Last week Yitzchak (Isaac) brought Rivkah (Rebecca) into his mother’s tent in what seems to be a sweet gesture:
ויבאה יצחק האהלה שרה אמו ויקח את־רבקה ותהי־לו לאשה ויאהבה וינחם יצחק אחרי אמו
Isaac brought her into the tent of his mother Sarah, and he took Rebekah as his wife. Isaac loved her, and thus found comfort after his mother’s death.
On the surface, so lovely: The newly arrived bride has come to replace his beloved, recently deceased mother. But a second look begs the question: Is that really what’s going on here? According to the midrash, Sarah dies in conjunction with Yitzchak’s Binding, which happens three years before Rivkah’s appearance on the scene. When Rivkah arrives, Yitzchak is at “Be’er Lachai Ro’ee” (Genesis 24:62) which is actually where Hagar and Yishma’el live! Why does Yitzchak bring Rivkah to the late Sarah’s tent? For someone who says so little, what is he trying to say?
I have often played with the idea of a book called (something like) ‘our forefathers and foremothers on the therapist’s couch’…. Indeed, from a psychologist’s perspective, Yitzchak might have had a troubled childhood: his dad torn between the handmaid who bore him his oldest (beloved) son and his mom; his dad schlepping him up the mountain with nothing but a knife and wood for the fire (chap.22); his taunting, though only, brother; his overly protective mother… no wonder he’s slightly shell-shocked, maybe suffering from PTSD, the glistening knife blinding his eyes…
The Kabbalists also point out that Yitzchak is a momma-boy, not because she protects him, coddles him and keeps bad influences away from her ‘little darling long-awaited for baby’, but because, as we’ve seen, a careful read reveals that he is really – “her child”. Sarah is the one who’s din in that relationship; she’s the one who calls Yitzchak “my son”, as Avraham calls Yishma’el “his son”. Avraham is all chesed, kindness and endless compassion; Yitzchak, like Sarah, is din, or gevura – judgment and strength, a quality who’s role it is to limit endless giving and too much generosity (and yes, there is such a thing to be too good, too giving, too much sugar). She’s the one who asks Avraham to be a “judge” (between her and Hagar), a task he (Avraham) is not naturally suited for.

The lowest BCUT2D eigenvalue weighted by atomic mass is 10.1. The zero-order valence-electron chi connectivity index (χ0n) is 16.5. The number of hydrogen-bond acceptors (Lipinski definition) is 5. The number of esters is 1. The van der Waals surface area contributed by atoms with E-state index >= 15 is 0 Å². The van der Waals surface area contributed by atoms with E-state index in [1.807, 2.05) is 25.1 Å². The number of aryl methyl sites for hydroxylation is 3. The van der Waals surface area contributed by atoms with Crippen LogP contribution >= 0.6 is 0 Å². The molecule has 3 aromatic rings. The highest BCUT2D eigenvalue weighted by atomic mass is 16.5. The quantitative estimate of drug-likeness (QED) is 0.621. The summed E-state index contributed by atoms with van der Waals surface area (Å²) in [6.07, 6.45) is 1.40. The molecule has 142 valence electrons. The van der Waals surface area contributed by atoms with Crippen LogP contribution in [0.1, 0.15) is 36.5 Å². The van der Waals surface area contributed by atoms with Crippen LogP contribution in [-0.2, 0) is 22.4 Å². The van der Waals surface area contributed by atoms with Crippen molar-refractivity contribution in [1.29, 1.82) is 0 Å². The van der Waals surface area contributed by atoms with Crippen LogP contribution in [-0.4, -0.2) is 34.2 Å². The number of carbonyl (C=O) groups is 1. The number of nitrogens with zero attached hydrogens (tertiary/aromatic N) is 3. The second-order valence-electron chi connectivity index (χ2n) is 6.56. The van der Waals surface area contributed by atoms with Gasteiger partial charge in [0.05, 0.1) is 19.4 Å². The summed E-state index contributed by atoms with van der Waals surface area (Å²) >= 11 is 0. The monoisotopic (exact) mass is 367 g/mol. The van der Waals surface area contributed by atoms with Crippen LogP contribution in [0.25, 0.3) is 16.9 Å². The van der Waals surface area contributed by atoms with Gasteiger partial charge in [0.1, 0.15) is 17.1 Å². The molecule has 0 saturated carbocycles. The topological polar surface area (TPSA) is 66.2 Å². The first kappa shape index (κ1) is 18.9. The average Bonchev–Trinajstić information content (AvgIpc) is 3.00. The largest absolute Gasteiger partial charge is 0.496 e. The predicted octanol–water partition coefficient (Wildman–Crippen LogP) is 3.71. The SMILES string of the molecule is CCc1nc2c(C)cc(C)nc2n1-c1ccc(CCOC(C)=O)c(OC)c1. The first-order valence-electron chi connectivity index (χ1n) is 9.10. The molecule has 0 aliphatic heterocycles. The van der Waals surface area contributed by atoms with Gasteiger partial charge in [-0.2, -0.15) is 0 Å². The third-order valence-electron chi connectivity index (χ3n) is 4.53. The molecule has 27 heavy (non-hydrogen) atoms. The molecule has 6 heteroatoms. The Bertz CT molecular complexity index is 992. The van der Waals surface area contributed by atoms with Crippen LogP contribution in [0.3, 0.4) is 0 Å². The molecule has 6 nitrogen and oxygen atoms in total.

No wonder Yitzchak’s wife is all chesed, like Avraham. When we read the story of how she cares for the stranger and his camels at the well (chap 24), we are struck by her similarity to Abraham, as he cares for his guests (chap 18), and the text uses similar verbs (like “rushing”) to make sure we don’t miss it. See?! Endless kindness!! The perfect match to the Avrahamic family!!
Perhaps when Yitzchak brings her into the tent he actually says, chesed is great but this way of life is much more nuanced; more is needed. We are the heirs of chesed along with din and gevura, and our child will have to be that. As the years go by, Rivkah is no longer the “all out” little girl who runs back and forth with her pitcher to the well, but a mature woman, who can keep a secret, who can manipulate a situation, who can love, but care very differently for both her sons. It is in that sense, perhaps, that he brings her into Sarah’s tent (and not Avraham’s), to let her know, that there is more.
Their relationship, in turn, is different from that of their parents. I can see him, walking in the field, figuring out how they are going to do it “right”. There’s going to be no handmaid, only long prayers with the only one, beloved wife. There’s going to be one child – one “perfect” (tam- תם) child. But G-d in His infinite wisdom and sense of humor, says, you too will have two children, and the birthright will have to be sorted out again, that’s how we get to this week’s reading.
When the twins are born, Yitzchak loves Esau, and Rivkah – loves Yaakov. Esau’s name shares its letters with “asui” – עשוי = עשיו, complete, done – what you see is what you get. Yaakov’s name comes from follower, also crooked (והיה העקב למישור). Yitzchak loves Esau “for there’s hunting in his mouth” (Genesis 25:28); Esau is worldly and capable, often called the “gadol”, the big one. Rivkah loves Yaakov, “the little one” for no obviously stated reason. Yet. Yaakov is smooth, as if “not done” yet, implying the need to grow, to move from “crooked” to “straight” (yashar – like yis’ra-el), and at times to be able to hold both. In all that, Rivkah “gets it”. She therefore brings a new dimension which Yitzchak, the boy almost sacrificed and now blind, so badly needs: not only her endless kindness and boldness, but a daring belief in the unknown, the hidden, the potential; an ability to see – and believe- in the “future”.